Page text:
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Culture can be quantified and operationalised with the purpose of managing it.

author picture Article written by Anna Balk-Møller

The new CEO knows that culture affects an organisation’s success. She knows that changing it can be a way to improve organisational performance, efficiency, employee engagement, and many other parameters. And she has been in the organization long enough to have a sense that the culture is a restraint on the new vision and strategy for the coming years.

However, culture is often considered to be somewhat beyond our control – too difficult to measure and manage. This is not the case. Culture can be quantified and operationalised with the purpose of managing it. And we can change some of the aspects in our culture that antagonise the way forward. In this article, you will get a clear-cut guide as to how you change your organizational culture.

Right or wrong culture depends on the purpose

Do collectivistic cultures produce better team performance? Does high-performance orientation lead to a healthier bottom line? Is risk-taking prerequisite for innovation and entrepreneurship? Evidence suggests that some cultural traits better foster environments for specific elements, but we need to understand our purpose.

Evidence for a statistical correlation between performance-orientation and economic prosperity has been found. This is not surprising as organisations with high-performance orientation foster leaders who value and reward hard work, ambition, high standards, and performance improvement. However, the question is still whether those are the aspirations of e.g., the public sector, creative environments, or schoolteachers. So, we need to know our purpose.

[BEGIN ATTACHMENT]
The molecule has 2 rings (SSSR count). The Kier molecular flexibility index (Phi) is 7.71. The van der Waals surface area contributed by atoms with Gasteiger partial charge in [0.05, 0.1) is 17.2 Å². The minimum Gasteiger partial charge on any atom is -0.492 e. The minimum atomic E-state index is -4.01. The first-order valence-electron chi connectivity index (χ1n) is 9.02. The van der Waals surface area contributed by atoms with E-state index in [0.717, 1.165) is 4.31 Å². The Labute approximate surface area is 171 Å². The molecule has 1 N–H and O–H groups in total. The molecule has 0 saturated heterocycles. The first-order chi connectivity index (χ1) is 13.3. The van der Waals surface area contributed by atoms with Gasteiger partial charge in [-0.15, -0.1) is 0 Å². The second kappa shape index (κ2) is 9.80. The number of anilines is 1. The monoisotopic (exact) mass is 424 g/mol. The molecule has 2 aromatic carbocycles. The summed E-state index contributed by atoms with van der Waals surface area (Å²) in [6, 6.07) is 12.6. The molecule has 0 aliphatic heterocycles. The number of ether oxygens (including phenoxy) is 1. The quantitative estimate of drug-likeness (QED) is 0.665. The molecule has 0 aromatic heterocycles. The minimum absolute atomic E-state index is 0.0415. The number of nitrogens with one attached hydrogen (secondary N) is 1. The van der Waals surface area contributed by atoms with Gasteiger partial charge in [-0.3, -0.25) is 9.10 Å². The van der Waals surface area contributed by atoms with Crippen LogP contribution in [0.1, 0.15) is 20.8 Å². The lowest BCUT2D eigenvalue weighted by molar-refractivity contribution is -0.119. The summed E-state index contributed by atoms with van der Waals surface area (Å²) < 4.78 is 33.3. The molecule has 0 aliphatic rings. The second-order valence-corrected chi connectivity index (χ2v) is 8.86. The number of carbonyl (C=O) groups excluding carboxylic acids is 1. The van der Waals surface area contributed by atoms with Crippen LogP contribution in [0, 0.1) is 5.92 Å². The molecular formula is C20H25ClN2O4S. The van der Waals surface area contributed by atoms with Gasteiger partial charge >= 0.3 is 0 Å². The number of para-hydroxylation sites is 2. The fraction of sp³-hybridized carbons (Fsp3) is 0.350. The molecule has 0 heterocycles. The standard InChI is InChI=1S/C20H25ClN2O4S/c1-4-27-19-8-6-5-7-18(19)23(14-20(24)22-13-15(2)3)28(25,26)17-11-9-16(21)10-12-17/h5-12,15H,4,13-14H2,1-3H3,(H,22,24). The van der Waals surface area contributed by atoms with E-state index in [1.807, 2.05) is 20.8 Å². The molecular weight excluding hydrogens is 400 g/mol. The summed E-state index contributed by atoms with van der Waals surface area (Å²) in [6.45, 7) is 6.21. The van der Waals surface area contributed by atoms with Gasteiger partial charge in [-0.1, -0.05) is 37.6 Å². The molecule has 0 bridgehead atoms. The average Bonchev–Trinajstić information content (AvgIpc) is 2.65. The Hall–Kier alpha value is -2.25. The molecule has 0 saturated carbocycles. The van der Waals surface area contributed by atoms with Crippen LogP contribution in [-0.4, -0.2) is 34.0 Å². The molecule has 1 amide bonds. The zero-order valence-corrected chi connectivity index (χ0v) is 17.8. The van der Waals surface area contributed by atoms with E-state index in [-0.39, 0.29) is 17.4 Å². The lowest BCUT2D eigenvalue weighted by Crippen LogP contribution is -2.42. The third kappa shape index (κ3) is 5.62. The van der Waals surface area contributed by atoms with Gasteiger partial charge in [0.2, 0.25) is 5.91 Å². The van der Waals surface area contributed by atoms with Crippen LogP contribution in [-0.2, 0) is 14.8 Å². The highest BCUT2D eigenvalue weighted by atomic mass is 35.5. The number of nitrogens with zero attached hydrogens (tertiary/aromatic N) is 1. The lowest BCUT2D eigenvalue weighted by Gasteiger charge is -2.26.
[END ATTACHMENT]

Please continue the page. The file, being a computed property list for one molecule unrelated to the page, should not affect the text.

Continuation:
Organisations with a high uncertainty avoidance seek to balance optimal stability with minimal risks. It has been said that without uncertainty, entrepreneurship would be unnecessary. Though there does not seem to be evidence for a strong correlation between uncertainty avoidance and entrepreneurial activity, lower levels of uncertainty avoidance do – amongst other factors – lead to higher levels of entrepreneurship. Risk control might be restraining for innovation.

But not all questions have easy answers. Whether collectivistic cultures generate better team performance than individualistic cultures depend on how teamwork is put together. People with a group mentality will utilise harmonising strategies when collaborating, whereas people with individualistic mentalities will employ consultation strategies. So again – we need to understand why we want to change something before implementing new ways of working.

4 steps in cultural transformation

We need to measure culture because we cannot rely on our ‘gut instinct’ about what culture is if we want to use it for strategic purposes. Furthermore, the data can tell us far more than what our cultural preferences are at the overall level. For example, the data reveal whether men and women, people from different business units, across age groups or seniority are aligned and which groups to prepare special tactics for when we want to embark on a cultural transformation.

The ProCulture® process for cultural transformation heavily involves the C-suite to ensure that any plans for transforming is driven by the right purpose. The 4 high-level steps are the following: